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The Department of Health and Human Services (HHS) announced on Wednesday, October 28, 2020, that an additional $333 million in performance payments will be granted to nursing homes that reduced their COVID-19 death and infection rates during August and September of the COVID-19 pandemic. HHS will allocate these payments to more than 10,000 nursing homes that successfully addressed the COVID-19 pandemic and continue to incentivize infection control, training, safety improvements, and protection of the vulnerable elderly population.

These payments represent phase one of the Nursing Home Quality Incentive Program, a five phase, $2 billion incentive program, announced by HHS and the Trump Administration in September 2020. For a nursing home to qualify for payments under the incentive program, current certification as a nursing home or skilled nursing facility (SNF) is required, and the facility must receive reimbursement from CMS. Nursing facilities are also required to submit a minimum of one of three types of data sources to check eligibility and collect important provider information. These data sources include: Certification and Survey Provider Enhanced Reports (CASPER), Nursing Home Compare (NHC), and Provider of Services (POS).

The incentive program will be divided into five phases, with nursing homes receiving September payments early in November and an additional four opportunities to receive incentive payments in the following months. The five phases of the program correspond with five successive monthly periods in which nursing homes can receive incentive payments for reaching certain goals. Specific goals will vary based on local COVID-19 statistics.

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In late October 2020, the Department of Health and Human Services (“HHS”) released guidance on use of Provider Relief Fund (“PRF”) payments to cover costs associated with a potential COVID-19 vaccine. Also, in late October, HHS Office of the Inspector General (“OIG”) announced a review of the Health Resource and Services Administration’s (“HRSA”) administration of the PRF. The PRF is a $175 billion fund created by Congress in the CARES Act and administered by HHS, through HRSA, to provide financial relief to healthcare providers during the COVID-19 pandemic.

A provider who retains a payment from the PRF must agree to certain restrictions on use of the payment. For example, the payment may only be used to prevent, prepare for or respond to coronavirus; to reimburse the recipient for health care related expenses or lost revenues that are attributable to coronavirus; and cannot be used to reimburse expenses or losses that have been reimbursed from other sources or that other sources are obligated to reimburse. These restrictions led to speculation about how the payments could be used with regard to a potential COVID-19 vaccine, especially in light of both the required cold-storage and other logistical challenges of the vaccines currently under development as well as the Center for Medicare & Medicaid Services’ (“CMS”) promises to cover the cost of the vaccine.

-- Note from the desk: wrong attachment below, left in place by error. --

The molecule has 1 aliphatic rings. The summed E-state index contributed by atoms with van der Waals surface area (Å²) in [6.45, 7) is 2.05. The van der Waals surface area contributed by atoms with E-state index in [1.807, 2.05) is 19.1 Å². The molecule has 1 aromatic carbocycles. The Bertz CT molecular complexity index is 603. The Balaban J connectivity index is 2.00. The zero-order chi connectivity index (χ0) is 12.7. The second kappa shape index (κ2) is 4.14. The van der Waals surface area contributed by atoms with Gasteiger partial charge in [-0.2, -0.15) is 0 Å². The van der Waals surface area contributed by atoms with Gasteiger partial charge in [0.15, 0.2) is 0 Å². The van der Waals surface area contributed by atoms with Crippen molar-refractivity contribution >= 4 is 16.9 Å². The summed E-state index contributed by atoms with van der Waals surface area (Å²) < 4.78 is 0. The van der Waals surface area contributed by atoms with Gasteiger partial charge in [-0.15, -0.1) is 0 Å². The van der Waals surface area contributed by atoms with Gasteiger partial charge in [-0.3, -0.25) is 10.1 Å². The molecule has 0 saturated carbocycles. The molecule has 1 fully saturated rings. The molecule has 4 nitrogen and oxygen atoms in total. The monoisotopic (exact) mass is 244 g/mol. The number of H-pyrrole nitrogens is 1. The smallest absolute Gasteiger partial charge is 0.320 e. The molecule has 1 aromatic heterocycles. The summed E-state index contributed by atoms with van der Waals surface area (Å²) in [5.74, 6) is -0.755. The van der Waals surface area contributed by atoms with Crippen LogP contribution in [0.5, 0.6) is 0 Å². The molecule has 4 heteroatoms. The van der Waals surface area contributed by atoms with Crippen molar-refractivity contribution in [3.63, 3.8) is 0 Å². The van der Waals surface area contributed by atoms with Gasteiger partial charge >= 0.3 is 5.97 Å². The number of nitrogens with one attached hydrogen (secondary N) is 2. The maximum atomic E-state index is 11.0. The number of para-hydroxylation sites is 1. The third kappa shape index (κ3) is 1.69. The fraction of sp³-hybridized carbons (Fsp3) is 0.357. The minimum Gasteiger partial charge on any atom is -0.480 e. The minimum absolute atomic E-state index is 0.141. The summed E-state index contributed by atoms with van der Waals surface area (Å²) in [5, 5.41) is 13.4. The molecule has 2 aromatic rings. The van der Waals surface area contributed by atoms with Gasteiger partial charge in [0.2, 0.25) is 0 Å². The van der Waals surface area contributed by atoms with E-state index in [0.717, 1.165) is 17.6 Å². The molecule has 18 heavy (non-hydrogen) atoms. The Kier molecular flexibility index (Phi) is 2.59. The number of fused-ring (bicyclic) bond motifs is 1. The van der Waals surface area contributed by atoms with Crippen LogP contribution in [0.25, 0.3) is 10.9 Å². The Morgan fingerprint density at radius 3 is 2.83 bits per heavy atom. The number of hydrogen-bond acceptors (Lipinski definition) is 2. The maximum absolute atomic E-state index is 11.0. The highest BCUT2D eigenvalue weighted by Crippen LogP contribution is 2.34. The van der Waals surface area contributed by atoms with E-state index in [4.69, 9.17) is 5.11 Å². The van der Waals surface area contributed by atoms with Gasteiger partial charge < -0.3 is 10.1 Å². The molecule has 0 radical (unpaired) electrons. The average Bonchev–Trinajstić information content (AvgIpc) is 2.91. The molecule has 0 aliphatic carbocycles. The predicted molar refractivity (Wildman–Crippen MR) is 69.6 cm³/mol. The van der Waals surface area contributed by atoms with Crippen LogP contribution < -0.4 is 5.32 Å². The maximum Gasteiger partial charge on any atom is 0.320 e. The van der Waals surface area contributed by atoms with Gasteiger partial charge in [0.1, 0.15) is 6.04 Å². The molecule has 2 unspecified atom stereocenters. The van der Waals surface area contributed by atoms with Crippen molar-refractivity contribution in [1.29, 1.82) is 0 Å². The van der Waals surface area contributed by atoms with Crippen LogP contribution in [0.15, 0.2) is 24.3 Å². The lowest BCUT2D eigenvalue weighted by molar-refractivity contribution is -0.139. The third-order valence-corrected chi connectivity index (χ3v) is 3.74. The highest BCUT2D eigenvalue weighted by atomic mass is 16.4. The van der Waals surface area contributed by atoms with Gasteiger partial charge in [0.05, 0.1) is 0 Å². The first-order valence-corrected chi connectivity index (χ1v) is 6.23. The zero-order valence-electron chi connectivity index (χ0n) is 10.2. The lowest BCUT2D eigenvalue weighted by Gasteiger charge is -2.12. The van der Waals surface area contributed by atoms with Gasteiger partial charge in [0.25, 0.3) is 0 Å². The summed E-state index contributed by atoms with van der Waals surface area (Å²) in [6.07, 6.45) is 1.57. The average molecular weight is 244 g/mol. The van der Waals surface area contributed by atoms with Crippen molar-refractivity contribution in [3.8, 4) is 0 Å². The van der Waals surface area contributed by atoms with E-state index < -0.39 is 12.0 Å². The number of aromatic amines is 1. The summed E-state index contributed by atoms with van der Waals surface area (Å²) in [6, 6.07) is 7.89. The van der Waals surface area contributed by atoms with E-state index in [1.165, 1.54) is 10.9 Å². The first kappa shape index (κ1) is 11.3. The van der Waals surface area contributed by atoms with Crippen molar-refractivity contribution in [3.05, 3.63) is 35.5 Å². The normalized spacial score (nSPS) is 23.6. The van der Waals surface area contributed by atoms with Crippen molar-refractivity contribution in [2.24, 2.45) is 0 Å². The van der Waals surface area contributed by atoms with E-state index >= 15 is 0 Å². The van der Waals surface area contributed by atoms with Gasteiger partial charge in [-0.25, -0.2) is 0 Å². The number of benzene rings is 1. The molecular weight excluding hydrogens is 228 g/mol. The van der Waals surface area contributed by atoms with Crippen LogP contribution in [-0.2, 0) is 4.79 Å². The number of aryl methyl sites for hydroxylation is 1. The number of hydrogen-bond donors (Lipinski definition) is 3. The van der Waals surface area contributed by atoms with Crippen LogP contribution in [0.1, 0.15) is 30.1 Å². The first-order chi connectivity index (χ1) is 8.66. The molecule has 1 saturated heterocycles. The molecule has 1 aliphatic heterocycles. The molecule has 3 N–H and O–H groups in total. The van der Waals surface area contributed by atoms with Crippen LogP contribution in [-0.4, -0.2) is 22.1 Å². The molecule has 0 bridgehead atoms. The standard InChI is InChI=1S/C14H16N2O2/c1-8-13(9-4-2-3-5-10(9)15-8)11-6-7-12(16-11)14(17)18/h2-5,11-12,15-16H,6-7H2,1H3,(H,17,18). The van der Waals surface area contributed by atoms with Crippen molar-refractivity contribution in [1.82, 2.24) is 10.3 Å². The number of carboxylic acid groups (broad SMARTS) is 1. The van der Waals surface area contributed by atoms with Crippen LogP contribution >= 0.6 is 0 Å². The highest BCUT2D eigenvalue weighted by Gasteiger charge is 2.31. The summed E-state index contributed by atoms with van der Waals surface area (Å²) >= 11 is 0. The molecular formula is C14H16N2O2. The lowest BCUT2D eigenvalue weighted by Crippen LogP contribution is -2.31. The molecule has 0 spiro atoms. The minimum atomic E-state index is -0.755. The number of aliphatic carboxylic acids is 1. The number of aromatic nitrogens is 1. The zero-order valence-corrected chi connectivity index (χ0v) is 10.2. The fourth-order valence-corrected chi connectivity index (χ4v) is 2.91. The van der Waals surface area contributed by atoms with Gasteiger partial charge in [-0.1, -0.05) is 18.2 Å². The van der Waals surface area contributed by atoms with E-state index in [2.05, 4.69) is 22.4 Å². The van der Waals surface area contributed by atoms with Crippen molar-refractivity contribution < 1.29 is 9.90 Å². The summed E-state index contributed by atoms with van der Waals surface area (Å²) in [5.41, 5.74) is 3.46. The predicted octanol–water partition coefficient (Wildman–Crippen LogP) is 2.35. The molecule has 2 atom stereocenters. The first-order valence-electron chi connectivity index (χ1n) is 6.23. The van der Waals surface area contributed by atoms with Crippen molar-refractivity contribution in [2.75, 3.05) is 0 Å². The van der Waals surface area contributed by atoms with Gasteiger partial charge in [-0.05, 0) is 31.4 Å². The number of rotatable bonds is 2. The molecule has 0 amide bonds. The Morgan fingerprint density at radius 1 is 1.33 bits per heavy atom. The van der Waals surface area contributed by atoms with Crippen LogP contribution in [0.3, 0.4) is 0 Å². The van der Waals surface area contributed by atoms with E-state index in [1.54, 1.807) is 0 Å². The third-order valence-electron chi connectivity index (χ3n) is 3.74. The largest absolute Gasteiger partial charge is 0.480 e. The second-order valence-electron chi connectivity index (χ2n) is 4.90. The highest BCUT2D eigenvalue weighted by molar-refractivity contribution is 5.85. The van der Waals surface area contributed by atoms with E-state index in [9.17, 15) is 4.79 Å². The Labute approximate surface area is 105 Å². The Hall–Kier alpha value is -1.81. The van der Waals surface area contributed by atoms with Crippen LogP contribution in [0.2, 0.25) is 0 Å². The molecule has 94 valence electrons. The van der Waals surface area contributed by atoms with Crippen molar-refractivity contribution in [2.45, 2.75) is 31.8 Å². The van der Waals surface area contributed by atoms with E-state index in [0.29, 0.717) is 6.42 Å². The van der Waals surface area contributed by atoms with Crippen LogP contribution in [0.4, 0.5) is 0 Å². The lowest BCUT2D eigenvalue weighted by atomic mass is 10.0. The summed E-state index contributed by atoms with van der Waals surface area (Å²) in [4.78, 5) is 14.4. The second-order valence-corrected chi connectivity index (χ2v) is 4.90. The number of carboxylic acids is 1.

After CMS announced that it would cover the cost of the vaccine, HHS clarified its position regarding the PRF. Because Medicare, Medicaid, and CHIP will pay for the doses and administration of the vaccine, providers cannot use the PRF payment to reimburse themselves for these expenses. However, PRF payments may be used for COVID-19 vaccine distribution and logistics, including purchase of additional refrigerators, personnel costs to provide vaccinations, and acquiring doses of a vaccine (including transportation costs not otherwise reimbursed). Moreover, funds may be used before an FDA-licensed or approved vaccine becomes available.

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On October 29, 2020, the Office of Civil Rights (“OCR”) of the Department of Health and Human Services (“HHS”) announced that pursuant to credible information by HHS, the FBI, and the Cybersecurity and Infrastructure Security Agency (CISA), hospitals and healthcare providers are at an imminent risk of a cybersecurity attack. As a response to this looming threat, law enforcement is advising healthcare entities to implement best practices to avoid a cyberattack.

Specifically, CISA, HHA, and the FBI are predicting ransomware attacks. Ransomware is a type of malicious software that denies users access to targeted data. Hackers encrypt the data and hold it hostage until a random is paid. If the ransom is not paid, the hackers will permanently destroy all the data. Unfortunately for healthcare providers, the Department of Treasury recently announced that any entity that pays a ransom to get their data returned will be in violation of the International Emergency Economic Powers Act and will thus be subject to paying steep civil monetary penalties, not to exceed $250,000.

This puts providers in a precarious position, so CISA, the FBI, and HHS have come out with various references and guides to help prevent healthcare providers’ systems from being susceptible to a ransomware attack in the first place. Some of these preventive measures include: regularly backing up data, keeping data backups offline from the network, regularly changing passwords and avoid using the same password for different accounts, using two-step verification where available, regularly updating operating systems as soon as updates are available, and always having antivirus and anti-malware programs regularly scanning and updating.